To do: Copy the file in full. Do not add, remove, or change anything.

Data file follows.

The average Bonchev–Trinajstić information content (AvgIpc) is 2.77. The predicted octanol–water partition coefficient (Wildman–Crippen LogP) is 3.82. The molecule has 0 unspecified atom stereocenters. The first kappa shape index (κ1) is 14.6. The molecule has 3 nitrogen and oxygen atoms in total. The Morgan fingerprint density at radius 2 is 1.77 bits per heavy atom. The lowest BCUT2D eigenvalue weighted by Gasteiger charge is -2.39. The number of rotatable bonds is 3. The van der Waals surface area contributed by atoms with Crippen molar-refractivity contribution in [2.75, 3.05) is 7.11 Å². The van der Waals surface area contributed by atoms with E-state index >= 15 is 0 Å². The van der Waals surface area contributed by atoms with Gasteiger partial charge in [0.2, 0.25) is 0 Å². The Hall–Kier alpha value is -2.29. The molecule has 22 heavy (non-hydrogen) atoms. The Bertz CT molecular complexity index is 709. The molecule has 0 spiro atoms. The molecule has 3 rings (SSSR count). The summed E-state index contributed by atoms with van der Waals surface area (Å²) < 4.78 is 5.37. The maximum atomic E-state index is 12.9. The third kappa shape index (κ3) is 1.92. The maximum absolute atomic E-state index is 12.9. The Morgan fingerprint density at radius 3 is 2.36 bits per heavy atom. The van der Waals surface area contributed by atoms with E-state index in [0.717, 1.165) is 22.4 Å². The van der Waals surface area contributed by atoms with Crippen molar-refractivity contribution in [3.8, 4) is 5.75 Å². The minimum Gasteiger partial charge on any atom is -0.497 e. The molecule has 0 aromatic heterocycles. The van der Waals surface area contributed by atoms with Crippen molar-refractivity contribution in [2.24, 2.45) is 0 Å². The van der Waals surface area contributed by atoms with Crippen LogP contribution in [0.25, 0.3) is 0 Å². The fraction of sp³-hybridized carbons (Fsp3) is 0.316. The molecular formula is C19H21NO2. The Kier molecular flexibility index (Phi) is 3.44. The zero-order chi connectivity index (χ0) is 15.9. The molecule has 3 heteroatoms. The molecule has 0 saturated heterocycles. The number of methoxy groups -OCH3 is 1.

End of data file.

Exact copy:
The average Bonchev–Trinajstić information content (AvgIpc) is 2.77. The predicted octanol–water partition coefficient (Wildman–Crippen LogP) is 3.82. The molecule has 0 unspecified atom stereocenters. The first kappa shape index (κ1) is 14.6. The molecule has 3 nitrogen and oxygen atoms in total. The Morgan fingerprint density at radius 2 is 1.77 bits per heavy atom. The lowest BCUT2D eigenvalue weighted by Gasteiger charge is -2.39. The number of rotatable bonds is 3. The van der Waals surface area contributed by atoms with Crippen molar-refractivity contribution in [2.75, 3.05) is 7.11 Å². The van der Waals surface area contributed by atoms with E-state index >= 15 is 0 Å². The van der Waals surface area contributed by atoms with Gasteiger partial charge in [0.2, 0.25) is 0 Å². The Hall–Kier alpha value is -2.29. The molecule has 22 heavy (non-hydrogen) atoms. The Bertz CT molecular complexity index is 709. The molecule has 0 spiro atoms. The molecule has 3 rings (SSSR count). The summed E-state index contributed by atoms with van der Waals surface area (Å²) < 4.78 is 5.37. The maximum atomic E-state index is 12.9. The third kappa shape index (κ3) is 1.92. The maximum absolute atomic E-state index is 12.9. The Morgan fingerprint density at radius 3 is 2.36 bits per heavy atom. The van der Waals surface area contributed by atoms with E-state index in [0.717, 1.165) is 22.4 Å². The van der Waals surface area contributed by atoms with Crippen molar-refractivity contribution in [3.8, 4) is 5.75 Å². The minimum Gasteiger partial charge on any atom is -0.497 e. The molecule has 0 aromatic heterocycles. The van der Waals surface area contributed by atoms with Crippen molar-refractivity contribution in [2.24, 2.45) is 0 Å². The van der Waals surface area contributed by atoms with Crippen LogP contribution in [0.25, 0.3) is 0 Å². The fraction of sp³-hybridized carbons (Fsp3) is 0.316. The molecular formula is C19H21NO2. The Kier molecular flexibility index (Phi) is 3.44. The zero-order chi connectivity index (χ0) is 15.9. The molecule has 3 heteroatoms. The molecule has 0 saturated heterocycles. The number of methoxy groups -OCH3 is 1.